Monday, April 4, 2016

A little innovation which makes wine appreciation easier

An innovation to help wine consumers.

Wine is a fragile creature. If you wish to age it right, then you need to store it in right conditions. Likewise, if you want the opportunity to enjoy its aromas, flavours and body, then it needs to be served at the right temperature as well.

Take a white wine for an example. Serve it too cold and the aromas get muted, flavours become unnoticeable, the acidity and structure make their presence felt a little too prominently; the wine loses balance. Now serve the same wine on the warm side; though the aromas and flavours reveal themselves, the body becomes flabby with alcohol showing a little upfront; again the wine loses balance. The wine reveals, but not it a manner you enjoy it.

Not many of us carry a wine thermometer in our arsenal when we go drinking with family and friends. Even at most trade tastings, it usually begins with a little guesswork. The sommelier or merchant at hand takes a sip and remarks if the wine is too cold or too warm and takes remedial action (till he feels it is ideal for tasting).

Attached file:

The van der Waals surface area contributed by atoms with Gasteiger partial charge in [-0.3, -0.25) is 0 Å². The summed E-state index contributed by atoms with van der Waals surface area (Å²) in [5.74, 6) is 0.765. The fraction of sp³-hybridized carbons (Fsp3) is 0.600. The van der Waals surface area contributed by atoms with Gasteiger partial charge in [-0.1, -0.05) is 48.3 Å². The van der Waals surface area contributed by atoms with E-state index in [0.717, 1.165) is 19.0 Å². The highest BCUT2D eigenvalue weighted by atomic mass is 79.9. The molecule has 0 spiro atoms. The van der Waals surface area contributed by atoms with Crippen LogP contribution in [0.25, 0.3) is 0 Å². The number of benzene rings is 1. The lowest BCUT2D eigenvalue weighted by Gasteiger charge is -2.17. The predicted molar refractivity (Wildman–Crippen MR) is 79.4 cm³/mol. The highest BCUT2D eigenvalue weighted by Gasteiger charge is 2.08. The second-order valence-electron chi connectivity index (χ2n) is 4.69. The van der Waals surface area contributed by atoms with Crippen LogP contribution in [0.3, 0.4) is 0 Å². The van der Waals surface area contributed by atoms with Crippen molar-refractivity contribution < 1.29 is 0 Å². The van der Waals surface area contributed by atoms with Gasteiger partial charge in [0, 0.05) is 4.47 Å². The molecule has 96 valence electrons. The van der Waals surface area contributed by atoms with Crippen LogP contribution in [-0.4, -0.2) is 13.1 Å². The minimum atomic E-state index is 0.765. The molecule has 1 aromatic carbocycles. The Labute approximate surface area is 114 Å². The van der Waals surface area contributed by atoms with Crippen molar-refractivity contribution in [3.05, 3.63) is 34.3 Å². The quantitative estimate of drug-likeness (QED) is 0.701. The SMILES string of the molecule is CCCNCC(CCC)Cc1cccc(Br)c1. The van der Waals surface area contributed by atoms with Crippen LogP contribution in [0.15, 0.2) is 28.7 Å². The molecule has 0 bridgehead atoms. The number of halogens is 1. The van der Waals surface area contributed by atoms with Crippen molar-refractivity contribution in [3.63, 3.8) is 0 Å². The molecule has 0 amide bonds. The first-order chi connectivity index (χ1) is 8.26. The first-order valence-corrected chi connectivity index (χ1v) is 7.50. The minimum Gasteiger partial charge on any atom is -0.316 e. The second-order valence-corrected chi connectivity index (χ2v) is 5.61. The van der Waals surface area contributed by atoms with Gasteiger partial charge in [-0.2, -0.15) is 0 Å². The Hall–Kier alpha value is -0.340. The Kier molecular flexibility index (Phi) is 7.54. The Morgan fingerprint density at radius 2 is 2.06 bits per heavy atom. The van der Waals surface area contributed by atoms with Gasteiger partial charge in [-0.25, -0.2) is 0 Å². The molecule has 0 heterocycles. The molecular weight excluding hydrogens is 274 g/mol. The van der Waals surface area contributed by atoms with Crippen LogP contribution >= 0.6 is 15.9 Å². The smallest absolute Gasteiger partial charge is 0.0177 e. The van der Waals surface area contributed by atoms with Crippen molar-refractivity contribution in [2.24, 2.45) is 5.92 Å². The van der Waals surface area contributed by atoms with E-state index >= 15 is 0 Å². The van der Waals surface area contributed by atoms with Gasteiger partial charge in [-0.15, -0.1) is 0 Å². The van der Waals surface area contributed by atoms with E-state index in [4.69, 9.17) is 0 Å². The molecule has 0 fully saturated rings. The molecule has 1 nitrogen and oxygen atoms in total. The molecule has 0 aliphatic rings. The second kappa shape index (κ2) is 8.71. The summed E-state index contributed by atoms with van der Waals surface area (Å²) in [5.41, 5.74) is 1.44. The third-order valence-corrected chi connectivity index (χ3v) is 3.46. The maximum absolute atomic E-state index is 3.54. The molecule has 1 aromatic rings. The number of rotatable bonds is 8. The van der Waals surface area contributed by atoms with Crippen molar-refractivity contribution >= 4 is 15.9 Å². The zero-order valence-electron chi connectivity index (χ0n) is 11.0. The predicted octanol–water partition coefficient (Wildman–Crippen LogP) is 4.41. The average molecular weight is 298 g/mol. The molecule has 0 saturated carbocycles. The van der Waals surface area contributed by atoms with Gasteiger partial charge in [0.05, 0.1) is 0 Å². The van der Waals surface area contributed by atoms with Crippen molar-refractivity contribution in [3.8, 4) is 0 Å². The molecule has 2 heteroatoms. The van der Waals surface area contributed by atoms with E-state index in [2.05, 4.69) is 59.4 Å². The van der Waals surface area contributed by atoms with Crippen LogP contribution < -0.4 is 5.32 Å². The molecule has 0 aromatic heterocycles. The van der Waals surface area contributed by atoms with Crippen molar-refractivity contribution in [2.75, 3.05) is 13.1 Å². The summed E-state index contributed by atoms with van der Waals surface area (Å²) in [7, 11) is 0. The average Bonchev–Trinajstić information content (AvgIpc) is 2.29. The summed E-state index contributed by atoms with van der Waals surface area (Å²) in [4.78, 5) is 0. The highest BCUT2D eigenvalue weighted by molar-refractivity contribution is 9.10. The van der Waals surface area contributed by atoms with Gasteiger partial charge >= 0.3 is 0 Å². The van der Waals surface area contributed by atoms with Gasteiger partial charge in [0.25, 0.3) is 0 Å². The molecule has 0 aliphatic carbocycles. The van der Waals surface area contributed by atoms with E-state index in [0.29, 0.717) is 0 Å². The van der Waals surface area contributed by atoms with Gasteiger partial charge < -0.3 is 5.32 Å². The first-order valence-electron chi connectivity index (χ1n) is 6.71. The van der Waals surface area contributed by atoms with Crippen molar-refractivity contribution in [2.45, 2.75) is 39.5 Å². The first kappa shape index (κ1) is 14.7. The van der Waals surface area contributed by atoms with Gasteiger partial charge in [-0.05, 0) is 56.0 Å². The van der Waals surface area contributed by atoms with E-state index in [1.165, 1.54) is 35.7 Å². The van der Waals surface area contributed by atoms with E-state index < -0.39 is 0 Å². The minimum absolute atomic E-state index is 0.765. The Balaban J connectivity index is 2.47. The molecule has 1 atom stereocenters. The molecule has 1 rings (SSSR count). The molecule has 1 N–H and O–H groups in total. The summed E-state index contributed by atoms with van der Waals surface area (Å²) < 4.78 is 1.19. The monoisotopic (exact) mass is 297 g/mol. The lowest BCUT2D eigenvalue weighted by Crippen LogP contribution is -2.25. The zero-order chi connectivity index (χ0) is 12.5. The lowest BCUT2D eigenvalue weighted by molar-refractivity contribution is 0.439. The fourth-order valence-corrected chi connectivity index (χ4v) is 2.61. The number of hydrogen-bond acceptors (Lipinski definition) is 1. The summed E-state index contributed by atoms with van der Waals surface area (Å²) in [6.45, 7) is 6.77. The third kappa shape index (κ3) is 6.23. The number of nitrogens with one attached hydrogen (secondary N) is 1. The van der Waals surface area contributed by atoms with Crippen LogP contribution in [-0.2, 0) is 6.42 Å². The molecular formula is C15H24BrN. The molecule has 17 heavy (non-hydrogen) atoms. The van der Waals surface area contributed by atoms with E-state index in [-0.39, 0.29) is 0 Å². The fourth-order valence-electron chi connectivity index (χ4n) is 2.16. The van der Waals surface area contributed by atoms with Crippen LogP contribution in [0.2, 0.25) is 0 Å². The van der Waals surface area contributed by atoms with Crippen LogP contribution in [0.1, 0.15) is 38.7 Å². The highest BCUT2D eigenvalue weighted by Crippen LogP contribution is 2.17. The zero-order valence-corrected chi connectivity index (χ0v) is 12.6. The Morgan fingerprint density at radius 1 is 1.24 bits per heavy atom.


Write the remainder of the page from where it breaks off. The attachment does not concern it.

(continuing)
Marques de Tomares Don Roman Brut NV

At a recent event I attended, much to my pleasant surprise, I came across a wine bottle which takes away this guesswork with an innovative solution. It was a cava; Marques de Tomares Don Roman Brut NV.

The bottle on the right shows the blue logo on the upper left hand corner of it's wine label.
It has a little temperature sensor on the left, top corner of its wine label. When you chill the wine down to the appropriate serving temperature (in this case between 6C and 8 C), a small blue logo becomes visible. Consumers (both experienced and novice alike) can easily identify this blue logo and recognize that the wine is at an ideal serving temperature. It certainly removes the guesswork and makes life a little easy for the sommelier as well.

I’ve heard about these sensors before but it is difficult to see them on wine bottles sold locally here. They are more of an exception rather than the norm (if current industry practice is anything to go by). One hopes that more such innovations can be introduced in the near future; it will certainly make wine appreciation a little easier for consumers.

No comments: